Food, Health, and Fitness: A Comparative View on
Social Practices and Cultural Images in Canada and Germany
15th Partnership Conference between the Universities of Trier, Marburg, Greifswald, and Manitoba
June 07-09, 2012; Europäische Akademie des rheinland-pfälzischen Sports, Trier
Call for Papers
Hopes for a good, carefree, and long life characterize human civilizations across time. Among the richer nations, Canada and Germany are currently focusing on how health, food, and fitness interact. In both countries, political debates on the feasibilities of the respective health insurance systems abound, and the implications of population aging (based on chronically low reproduction rates) are discussed, while the necessary measures (especially in an immigration-reluctant Germany) remain hard to effect; the media propagate images of (eternal) youth in relation to active – and regenerative – lifestyles centered around regular workouts and conscious dieting, with proliferating guidebooks (e.g. Food Matters) and online tutorials, manuals and magazines (e.g. Fit For Fun or Men’s Health), while ubiquitous cooking TV shows sumptuously overfeed their audiences. In such a scenario of overlapping and clashing social practices and cultural images, it is no wonder that agile markets sell a multitude of mass-consumption products.
Against this background, our international, comparative and multi-disciplinary conference interrogates central issues, such as: Who defines health and to what ends? Is health across the individual life course merely an ideal, maybe a hoax, or a possibility based on responsible and conscious conduct as well as appropriate genes and bank account? What roles do politics, media, society and individual play in shaping health matters, play in either perpetuating or deconstructing health beliefs? Are these health beliefs still tied to national self-imaginings (e.g. – 'Canada, the healthy northern nation'), and how do such projections correspond to reality? How efficient are discourses on food and fitness in light of increasing obesity, lack of physical agility among our youth, and growing social demands for always flexible workers? If we are what – and how – we eat, what do our past and present forms of food and cooking, the patterns of taking in and digesting the many types of nourishment we (believe we) need, reveal about us culturally? What do literature and the arts reflect and represent? What is the relationship between consuming and generating fitness? Finally, what does it take for a nation to become truly healthier and fitter beyond the mere images, the costs and projections? The symposium will bring together internationally distinguished scholars from the social sciences, ethnology, economics, environmental studies, physical education, philosophy, political science, security studies, Canadian and German literatures, linguistics and film studies. The Conference at the University of Trier (Germany) will be held in partnership with the Universities of Manitoba (Canada) as well as Greifswald and Marburg (both Germany).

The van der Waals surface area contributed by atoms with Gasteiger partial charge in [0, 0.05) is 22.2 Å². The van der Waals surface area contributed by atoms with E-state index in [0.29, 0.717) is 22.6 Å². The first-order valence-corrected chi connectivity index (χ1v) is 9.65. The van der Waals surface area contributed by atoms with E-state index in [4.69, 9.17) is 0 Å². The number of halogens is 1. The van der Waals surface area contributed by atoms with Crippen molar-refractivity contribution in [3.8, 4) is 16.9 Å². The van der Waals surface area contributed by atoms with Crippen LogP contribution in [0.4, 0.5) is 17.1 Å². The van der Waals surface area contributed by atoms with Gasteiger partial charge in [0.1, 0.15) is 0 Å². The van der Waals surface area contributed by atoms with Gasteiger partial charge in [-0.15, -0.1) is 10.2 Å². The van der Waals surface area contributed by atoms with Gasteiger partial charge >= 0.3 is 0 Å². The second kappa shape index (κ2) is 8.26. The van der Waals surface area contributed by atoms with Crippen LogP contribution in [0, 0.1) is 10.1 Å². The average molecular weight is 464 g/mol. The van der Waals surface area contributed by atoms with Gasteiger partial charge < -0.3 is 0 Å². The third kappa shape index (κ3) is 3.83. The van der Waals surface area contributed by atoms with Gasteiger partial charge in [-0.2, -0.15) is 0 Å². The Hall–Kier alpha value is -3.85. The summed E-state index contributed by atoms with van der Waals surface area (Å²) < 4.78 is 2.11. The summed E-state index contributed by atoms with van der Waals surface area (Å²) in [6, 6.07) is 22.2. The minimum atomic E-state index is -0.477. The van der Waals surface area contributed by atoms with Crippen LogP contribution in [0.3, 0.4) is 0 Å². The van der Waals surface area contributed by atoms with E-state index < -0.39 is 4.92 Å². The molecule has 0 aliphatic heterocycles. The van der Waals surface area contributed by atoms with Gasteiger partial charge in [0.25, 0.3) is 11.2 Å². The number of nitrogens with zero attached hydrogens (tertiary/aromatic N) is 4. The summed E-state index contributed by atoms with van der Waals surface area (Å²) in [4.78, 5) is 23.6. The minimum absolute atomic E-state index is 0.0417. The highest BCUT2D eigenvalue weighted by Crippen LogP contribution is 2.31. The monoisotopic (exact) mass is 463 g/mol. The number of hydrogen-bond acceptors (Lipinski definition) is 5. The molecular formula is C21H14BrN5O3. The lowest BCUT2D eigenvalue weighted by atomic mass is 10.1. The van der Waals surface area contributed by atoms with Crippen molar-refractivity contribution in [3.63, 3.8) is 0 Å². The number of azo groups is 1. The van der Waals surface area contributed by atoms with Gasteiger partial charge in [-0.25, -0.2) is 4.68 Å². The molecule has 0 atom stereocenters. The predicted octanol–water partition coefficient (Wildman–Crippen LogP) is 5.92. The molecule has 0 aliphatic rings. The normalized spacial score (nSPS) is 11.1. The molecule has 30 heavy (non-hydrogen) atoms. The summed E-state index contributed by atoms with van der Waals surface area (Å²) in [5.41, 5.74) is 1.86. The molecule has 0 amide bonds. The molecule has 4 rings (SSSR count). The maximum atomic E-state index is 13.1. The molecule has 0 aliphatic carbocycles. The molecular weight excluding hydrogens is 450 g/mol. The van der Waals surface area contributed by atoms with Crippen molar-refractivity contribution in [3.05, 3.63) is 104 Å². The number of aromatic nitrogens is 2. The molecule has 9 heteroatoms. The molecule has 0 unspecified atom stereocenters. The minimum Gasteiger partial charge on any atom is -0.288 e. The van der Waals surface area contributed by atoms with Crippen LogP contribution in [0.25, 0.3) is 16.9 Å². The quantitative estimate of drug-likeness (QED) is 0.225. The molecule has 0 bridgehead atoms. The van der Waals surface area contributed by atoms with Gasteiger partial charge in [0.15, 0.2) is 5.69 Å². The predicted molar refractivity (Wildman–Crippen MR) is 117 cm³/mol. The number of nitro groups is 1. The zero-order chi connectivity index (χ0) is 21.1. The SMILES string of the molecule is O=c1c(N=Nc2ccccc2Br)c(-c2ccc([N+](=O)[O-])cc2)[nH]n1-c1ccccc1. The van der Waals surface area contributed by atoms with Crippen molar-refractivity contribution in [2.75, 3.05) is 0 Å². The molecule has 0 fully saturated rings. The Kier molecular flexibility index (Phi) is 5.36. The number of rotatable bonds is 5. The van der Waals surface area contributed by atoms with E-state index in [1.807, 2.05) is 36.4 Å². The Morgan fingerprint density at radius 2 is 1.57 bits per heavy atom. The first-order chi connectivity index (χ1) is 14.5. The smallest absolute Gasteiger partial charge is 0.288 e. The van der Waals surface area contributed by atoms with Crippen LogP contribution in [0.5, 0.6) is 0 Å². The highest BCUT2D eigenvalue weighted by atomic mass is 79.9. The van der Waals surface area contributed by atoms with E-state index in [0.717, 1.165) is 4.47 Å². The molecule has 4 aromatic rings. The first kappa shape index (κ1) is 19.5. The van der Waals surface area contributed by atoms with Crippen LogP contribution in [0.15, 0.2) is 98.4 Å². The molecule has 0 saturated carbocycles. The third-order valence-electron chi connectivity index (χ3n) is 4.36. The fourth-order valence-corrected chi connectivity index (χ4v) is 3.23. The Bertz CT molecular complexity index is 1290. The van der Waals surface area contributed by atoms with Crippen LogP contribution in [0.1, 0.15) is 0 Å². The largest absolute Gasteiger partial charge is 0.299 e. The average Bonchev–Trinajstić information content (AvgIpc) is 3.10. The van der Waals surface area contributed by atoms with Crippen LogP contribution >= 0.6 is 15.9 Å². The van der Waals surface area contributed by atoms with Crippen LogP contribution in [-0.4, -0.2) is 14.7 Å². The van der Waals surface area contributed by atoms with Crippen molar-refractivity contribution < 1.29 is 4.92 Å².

Paper proposals should be sent to Dr. Markus M. Müller (markus.m.muelleruni-trierde) or Dr. Lutz Schowalter (schowalteruni-trierde) no later than February 29, 2012. It is expected that some funding will be available to offset travel and/or accommodation costs.
The preliminary programme of the conference can be downloaded here.